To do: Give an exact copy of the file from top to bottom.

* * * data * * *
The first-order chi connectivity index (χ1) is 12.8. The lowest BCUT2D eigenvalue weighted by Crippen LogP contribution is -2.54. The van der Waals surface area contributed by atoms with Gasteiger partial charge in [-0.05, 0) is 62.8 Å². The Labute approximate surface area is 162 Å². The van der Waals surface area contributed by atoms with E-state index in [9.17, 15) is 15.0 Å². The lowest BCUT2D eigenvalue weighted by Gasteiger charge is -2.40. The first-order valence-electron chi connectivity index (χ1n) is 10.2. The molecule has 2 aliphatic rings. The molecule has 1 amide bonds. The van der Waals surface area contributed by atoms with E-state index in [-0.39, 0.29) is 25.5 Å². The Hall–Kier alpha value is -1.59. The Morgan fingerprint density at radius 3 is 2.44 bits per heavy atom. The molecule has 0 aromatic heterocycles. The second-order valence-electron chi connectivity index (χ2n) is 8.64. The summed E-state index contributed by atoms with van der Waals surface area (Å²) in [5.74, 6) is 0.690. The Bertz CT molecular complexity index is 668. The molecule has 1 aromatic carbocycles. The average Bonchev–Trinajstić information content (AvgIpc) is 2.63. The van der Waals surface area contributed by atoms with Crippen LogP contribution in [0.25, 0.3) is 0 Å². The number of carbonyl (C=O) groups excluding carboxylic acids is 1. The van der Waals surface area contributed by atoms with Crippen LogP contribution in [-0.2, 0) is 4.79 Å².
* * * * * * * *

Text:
The first-order chi connectivity index (χ1) is 12.8. The lowest BCUT2D eigenvalue weighted by Crippen LogP contribution is -2.54. The van der Waals surface area contributed by atoms with Gasteiger partial charge in [-0.05, 0) is 62.8 Å². The Labute approximate surface area is 162 Å². The van der Waals surface area contributed by atoms with E-state index in [9.17, 15) is 15.0 Å². The lowest BCUT2D eigenvalue weighted by Gasteiger charge is -2.40. The first-order valence-electron chi connectivity index (χ1n) is 10.2. The molecule has 2 aliphatic rings. The molecule has 1 amide bonds. The van der Waals surface area contributed by atoms with E-state index in [-0.39, 0.29) is 25.5 Å². The Hall–Kier alpha value is -1.59. The Morgan fingerprint density at radius 3 is 2.44 bits per heavy atom. The molecule has 0 aromatic heterocycles. The second-order valence-electron chi connectivity index (χ2n) is 8.64. The summed E-state index contributed by atoms with van der Waals surface area (Å²) in [5.74, 6) is 0.690. The Bertz CT molecular complexity index is 668. The molecule has 1 aromatic carbocycles. The average Bonchev–Trinajstić information content (AvgIpc) is 2.63. The van der Waals surface area contributed by atoms with Crippen LogP contribution in [0.25, 0.3) is 0 Å². The number of carbonyl (C=O) groups excluding carboxylic acids is 1. The van der Waals surface area contributed by atoms with Crippen LogP contribution in [-0.2, 0) is 4.79 Å².